Small House of Everything

Small House of Everything

Saturday, February 25, 2017


"Captain Albright is known to many as one of America's great inventors, but only a trusted few know that it is he who dons the blazing uniform that spells terror to evil forces and becomes that iron-fisted fighter for freedom -- CAPTAIN MIDNIGHT!"

The character of Captain midnight was created by Wilfred G. Moore and Robert M. Burtt for a Chicago ad agency which developed the show as a syndicated radio program for a few area radio stations in 1940.  The program came to the attention of Ovaltine (as any kid from the time could tell you, Ovaltine is an anagram for "Vital One"), which had already been sponsoring the radio adventures of Little Orphan Annie.  Ovaltine brought the program to a national audience, first on the Mutual network, then to NBC's Blue Network for three years, and then back to Mutual.  The radio show ran from 1938 to 1949.

Popular with kids -- many of whom owned a Captain Midnight secret decoder ring -- the show spawned a 15-episode film serial, a popular kid's television show (later renamed Jet Jackson for syndication), a newspaper comic strip, comic books, at least one novel, and a host of premiums and tie-in products.  The character was revived in 2010 by Moonstone Publishing with a new comic book story and an anthology of short stories, and by Dark Horse comics in 2012 with new comic book adventures.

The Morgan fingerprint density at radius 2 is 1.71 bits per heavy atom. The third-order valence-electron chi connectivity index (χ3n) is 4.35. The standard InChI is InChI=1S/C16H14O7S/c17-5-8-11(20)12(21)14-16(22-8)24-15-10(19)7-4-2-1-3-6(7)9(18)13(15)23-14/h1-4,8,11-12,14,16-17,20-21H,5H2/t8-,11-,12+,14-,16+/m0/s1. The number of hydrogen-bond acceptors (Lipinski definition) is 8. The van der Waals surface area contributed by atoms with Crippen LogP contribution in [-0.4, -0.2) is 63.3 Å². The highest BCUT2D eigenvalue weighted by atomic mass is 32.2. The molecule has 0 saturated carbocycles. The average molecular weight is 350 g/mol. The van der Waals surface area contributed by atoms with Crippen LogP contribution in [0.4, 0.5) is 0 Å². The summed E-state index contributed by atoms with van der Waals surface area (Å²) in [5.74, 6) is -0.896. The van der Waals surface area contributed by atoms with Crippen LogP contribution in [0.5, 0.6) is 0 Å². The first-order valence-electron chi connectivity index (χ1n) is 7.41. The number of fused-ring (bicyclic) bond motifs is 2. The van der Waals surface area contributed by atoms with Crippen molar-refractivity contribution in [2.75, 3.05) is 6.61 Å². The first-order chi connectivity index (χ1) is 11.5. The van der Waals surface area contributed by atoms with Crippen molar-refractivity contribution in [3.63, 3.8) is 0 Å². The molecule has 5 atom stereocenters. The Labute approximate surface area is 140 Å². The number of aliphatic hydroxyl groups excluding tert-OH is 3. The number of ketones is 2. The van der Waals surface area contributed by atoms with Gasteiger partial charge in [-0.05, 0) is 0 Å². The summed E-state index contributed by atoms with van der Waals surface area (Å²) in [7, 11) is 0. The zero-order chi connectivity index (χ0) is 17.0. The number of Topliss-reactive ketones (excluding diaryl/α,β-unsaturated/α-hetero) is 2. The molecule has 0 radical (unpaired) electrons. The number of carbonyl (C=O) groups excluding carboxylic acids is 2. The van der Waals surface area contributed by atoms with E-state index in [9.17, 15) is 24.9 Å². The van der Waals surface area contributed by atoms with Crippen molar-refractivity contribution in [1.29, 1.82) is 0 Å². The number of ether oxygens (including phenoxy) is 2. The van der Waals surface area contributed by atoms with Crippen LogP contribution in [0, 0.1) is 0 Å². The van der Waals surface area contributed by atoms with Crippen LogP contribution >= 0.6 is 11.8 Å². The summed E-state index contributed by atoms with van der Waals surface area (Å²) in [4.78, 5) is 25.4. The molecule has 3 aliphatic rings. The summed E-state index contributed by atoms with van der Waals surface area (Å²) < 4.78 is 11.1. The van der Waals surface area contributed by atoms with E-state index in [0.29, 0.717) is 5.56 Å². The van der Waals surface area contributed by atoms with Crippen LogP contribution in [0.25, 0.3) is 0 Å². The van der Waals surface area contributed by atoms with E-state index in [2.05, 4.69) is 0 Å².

Fawcett Comic's run of Captain Midnight ran from June 1942 to September 1948 and differed in many aspects from the original radio character.  He now wore a skin-tight red suit, was a world-famous inventor, and has an array of remarkable inventions at his beck and call.

In this issue, Captain Midnight battles his nemesis, the criminal mastermind Captain Ivan Shark, in "Marauders of the Deep."   Captain Midnight then conquers space in "Trip to the Moon" -- mistakenly billed as an "Interplanetary Adventure."  When Captain Red Albright and his colleagues Ichabod Mudd and  Professor Edan pilot an experimental rocket on the first flight to the moon, they are aware of two stowaways:  the beautiful and ambitious reporter Sally Blaine and the dangerous escaped convict "Killer" Jordan.  Ichabod Mudd takes center stage as he dons the costume of Sergeant Twilight -- a comic take on his boss and our hero -- in "Sergeant Twilight Meets the Dawn!"  Captain Midnight shows up in the last five panels to save the day.  (Unfortunately, a portion of this story is missing from this copy, but not enough for one to miss out on any important plot points.)  In "Captain Midnight Fights for Freedom," Midnight is sent to rescue freedom fighter Don Vereo, who has been captured by the tyrant dictator Shiro.  Rounding out this issue is the brief first chapter of the serial "Johnny Blair in the Air" (where young Johnny meets and befriends members of the Flying Police) and several humorous filler shorts.

You don't need a secret decoder ring to enjoy this issue.

1 comment:

  1. Like you, I enjoy stories like CAPTAIN MIDNIGHT from the pulp era. Somehow they energize me with that Sense of Wonder we had when we were kids.